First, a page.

The AUA guideline includes the grade C recommendation that, “Clinicians should offer a PARP inhibitor to patients with deleterious or suspected deleterious germline or somatic homologous recombination repair gene-mutated mCRPC following prior treatment with enzalutamide or abiraterone acetate, and/or a taxane-based chemotherapy. Platinum-based chemotherapy may be offered as an alternative for patients who cannot use or obtain a PARP inhibitor.”

Two PARP inhibitors were recently approved by the FDA for the treatment of patients with mCRPC. In May 2020, the FDA approved rucaparib (Rubraca) for the treatment of adult patients with BRCA mutation (germline and/or somatic)—associated mCRPC who have been treated with androgen receptor–directed therapy and a taxane-based chemotherapy. The approval was based on data from the phase 2 TRITON2 study, in which the confirmed objective response rate was 44% in a cohort of 62 patients with BRCA-mutated mCRPC.8

Also in May 2020, the FDA approved olaparib (Lynparza) for the treatment of adult patients with deleterious or suspected deleterious germline or somatic homologous recombination repair gene-mutated mCRPC who have progressed following prior treatment with enzalutamide or abiraterone acetate. The approval was supported by the phase 3 PROfound trial, in which the risk of disease progression or death was reduced by 66% with olaparib compared with abiraterone acetate or enzalutamide (HR, 0.34; P <.0001) in patients with BRCA1/2- or ATM-mutant mCRPC.9

The final option for mCRPC that Cookson covered was the immune checkpoint inhibitor pembrolizumab, which is available as an option for patients with microsatellite instability–high or mismatch repair–deficient tumors.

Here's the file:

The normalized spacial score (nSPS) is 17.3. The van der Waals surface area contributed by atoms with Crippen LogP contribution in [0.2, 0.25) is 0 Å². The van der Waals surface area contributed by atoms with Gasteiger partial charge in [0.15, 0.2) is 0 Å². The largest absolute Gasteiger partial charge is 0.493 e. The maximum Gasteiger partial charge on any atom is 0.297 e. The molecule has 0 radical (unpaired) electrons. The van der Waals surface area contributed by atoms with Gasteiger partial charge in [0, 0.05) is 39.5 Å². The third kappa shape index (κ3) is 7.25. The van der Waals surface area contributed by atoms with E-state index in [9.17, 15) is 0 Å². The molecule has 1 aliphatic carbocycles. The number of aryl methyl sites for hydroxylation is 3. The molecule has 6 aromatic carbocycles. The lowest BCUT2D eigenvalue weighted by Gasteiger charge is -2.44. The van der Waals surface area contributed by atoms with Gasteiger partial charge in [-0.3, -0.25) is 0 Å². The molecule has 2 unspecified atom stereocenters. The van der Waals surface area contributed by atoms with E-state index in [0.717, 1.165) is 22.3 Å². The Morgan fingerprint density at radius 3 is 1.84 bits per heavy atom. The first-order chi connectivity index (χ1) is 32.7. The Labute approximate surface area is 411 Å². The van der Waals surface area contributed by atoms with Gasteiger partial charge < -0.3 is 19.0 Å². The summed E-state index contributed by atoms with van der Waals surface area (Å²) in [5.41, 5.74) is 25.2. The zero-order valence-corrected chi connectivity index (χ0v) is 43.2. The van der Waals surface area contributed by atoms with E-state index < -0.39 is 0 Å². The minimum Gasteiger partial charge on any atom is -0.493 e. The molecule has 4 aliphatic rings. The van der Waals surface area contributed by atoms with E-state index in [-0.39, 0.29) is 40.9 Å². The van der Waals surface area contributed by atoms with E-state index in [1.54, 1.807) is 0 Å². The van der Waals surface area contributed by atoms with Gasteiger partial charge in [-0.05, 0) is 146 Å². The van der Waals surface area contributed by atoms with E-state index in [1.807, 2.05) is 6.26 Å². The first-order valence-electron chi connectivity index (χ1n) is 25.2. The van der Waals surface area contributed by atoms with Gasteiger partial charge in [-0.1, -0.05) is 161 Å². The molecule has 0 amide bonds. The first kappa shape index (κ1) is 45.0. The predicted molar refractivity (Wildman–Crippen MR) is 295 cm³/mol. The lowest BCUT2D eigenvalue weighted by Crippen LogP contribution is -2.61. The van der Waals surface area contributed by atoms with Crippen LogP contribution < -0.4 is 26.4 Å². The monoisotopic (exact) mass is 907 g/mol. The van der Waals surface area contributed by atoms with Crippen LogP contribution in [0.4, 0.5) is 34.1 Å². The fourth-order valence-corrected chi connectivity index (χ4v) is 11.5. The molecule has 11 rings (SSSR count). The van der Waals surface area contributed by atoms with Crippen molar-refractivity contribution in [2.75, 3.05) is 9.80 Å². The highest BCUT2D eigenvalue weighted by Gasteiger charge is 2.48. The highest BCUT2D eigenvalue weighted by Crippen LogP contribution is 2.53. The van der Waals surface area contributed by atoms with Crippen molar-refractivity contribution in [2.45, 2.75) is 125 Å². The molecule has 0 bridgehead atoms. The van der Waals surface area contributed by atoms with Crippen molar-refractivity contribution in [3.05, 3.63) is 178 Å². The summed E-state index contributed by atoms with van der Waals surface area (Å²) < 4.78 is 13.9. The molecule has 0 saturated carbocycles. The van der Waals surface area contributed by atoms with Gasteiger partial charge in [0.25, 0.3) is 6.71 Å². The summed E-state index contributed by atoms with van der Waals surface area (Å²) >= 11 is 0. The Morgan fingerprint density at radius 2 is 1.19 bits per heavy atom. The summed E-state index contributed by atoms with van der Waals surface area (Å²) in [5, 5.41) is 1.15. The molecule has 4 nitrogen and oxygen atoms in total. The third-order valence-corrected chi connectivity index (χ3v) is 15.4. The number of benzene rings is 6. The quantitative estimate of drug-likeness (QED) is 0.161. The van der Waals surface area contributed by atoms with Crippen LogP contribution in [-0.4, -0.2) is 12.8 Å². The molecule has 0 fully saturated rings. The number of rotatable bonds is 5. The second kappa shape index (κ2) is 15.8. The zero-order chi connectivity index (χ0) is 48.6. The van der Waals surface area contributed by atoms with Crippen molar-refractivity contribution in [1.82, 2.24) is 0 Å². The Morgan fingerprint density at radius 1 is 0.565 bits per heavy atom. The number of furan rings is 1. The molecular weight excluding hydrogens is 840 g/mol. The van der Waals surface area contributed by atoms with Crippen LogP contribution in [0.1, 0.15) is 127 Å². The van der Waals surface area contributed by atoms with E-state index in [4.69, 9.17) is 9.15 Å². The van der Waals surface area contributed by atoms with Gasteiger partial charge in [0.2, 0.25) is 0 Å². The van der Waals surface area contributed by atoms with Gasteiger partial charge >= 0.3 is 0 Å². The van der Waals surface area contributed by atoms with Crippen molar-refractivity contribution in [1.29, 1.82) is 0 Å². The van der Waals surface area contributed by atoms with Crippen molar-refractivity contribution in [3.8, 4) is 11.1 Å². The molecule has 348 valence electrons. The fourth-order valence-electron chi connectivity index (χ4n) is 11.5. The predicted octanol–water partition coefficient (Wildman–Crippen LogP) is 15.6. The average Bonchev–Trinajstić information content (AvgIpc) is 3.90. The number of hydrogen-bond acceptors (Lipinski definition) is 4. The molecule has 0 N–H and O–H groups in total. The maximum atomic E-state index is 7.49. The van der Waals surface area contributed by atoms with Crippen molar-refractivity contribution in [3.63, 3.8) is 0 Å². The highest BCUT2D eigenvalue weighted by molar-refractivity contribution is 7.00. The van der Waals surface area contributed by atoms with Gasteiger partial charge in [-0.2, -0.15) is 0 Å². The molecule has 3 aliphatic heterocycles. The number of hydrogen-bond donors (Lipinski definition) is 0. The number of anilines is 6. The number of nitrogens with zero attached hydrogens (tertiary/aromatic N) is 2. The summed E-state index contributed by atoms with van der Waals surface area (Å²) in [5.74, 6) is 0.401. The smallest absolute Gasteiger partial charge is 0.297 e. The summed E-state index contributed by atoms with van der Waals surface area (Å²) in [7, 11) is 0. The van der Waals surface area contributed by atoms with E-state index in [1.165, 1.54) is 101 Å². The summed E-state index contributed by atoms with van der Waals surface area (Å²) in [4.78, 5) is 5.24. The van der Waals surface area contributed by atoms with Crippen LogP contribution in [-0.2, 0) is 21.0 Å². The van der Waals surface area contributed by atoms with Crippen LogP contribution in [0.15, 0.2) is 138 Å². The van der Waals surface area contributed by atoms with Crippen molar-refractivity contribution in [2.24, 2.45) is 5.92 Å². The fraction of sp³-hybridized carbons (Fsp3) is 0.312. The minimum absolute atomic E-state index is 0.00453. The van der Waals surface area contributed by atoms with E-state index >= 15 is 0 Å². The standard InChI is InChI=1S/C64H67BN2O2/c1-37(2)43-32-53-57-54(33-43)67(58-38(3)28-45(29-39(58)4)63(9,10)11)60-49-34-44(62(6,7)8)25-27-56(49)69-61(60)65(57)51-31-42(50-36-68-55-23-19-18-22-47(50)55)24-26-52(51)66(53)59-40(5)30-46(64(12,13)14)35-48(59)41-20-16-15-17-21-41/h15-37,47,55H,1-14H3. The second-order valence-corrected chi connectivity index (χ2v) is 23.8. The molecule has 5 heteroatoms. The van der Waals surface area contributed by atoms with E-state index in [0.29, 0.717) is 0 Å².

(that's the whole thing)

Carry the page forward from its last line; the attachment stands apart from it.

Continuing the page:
Bone Health

Cookson concluded the discussion with a focus on bone health. Preventative treatments with bisphosphonates or denosumab should be recommended to patients with advanced prostate cancer whose bone loss has put them at high fracture risk, according to the guideline. It is also indicated that, when appropriate, these patients should be referred to experts in the area of osteoporosis. Among patients with mCRPC with bony metastases, the guidelines include the grade B recommendation that, “Clinicians should prescribe a bone protective agent—denosumab or zoledronic acid—to prevent skeletal-related events,” said Cookson.

References

1. Cookson MS, and Lowrance W. AUA Guidelines 2020: Advanced Prostate Cancer. Presented during 2020 AUA Virtual Experience. June 27-28, 2020.

2. Chi KN, Agarwal N, Bjartell A, et al. Apalutamide for metastatic, castration-sensitive prostate cancer. N Engl J Med. 2019;381(1):13-24. doi: 10.1056/NEJMoa1903307

3. Davis ID, Martin AJ, Stockler MR, et al. Enzalutamide with standard first-line therapy in metastatic prostate cancer. N Engl J Med. 2019;381:121-131. doi: 10.1056/NEJMoa1903835

4. Smith MR, Sadd F, Chowdhury S, et al. Apalutamide treatment and metastasis-free survival in prostate cancer. N Engl J Med. 2018;378:1408-1418. doi: 10.1056/NEJMoa1715546

5. Hussain M, Fizazi K, Saad F, et al. Enzalutamide in men with nonmetastatic, castration-resistant prostate cancer. N Engl J Med. 2018;378:2465-2474. doi: 10.1056/NEJMoa1800536

6. Fizazi K, Shore N, Tammela TL. Darolutamide in nonmetastatic, castration-resistant prostate cancer. N Engl J Med. 2019;380:1235-1246. doi: 10.1056/NEJMoa1815671

7. Sternberg CN, Fizazi K, Saad F, et al. Enzalutamide and survival in nonmetastatic, castration-resistant prostate cancer. N Engl J Med.2020;382:2197-2206. doi: 10.1056/NEJMoa2003892

8. Rubraca® (Rucaparib) Approved In The U.S. As Monotherapy Treatment For Patients With BRCA1/2-Mutant, Metastatic Castration-Resistant Prostate Cancer (MCRPC) Who Have Been Treated With Androgen Receptor-Directed Therapy And A Taxane-Based Chemotherapy.Published May 15, 2020. https://bit.ly/2z0rMrK. Accessed June 25, 2020.

9. Lynparza Highlights of Prescribing Information. FDA. Updated May 19, 2020. https://bit.ly/2WLJt7u. Accessed June 28, 2020.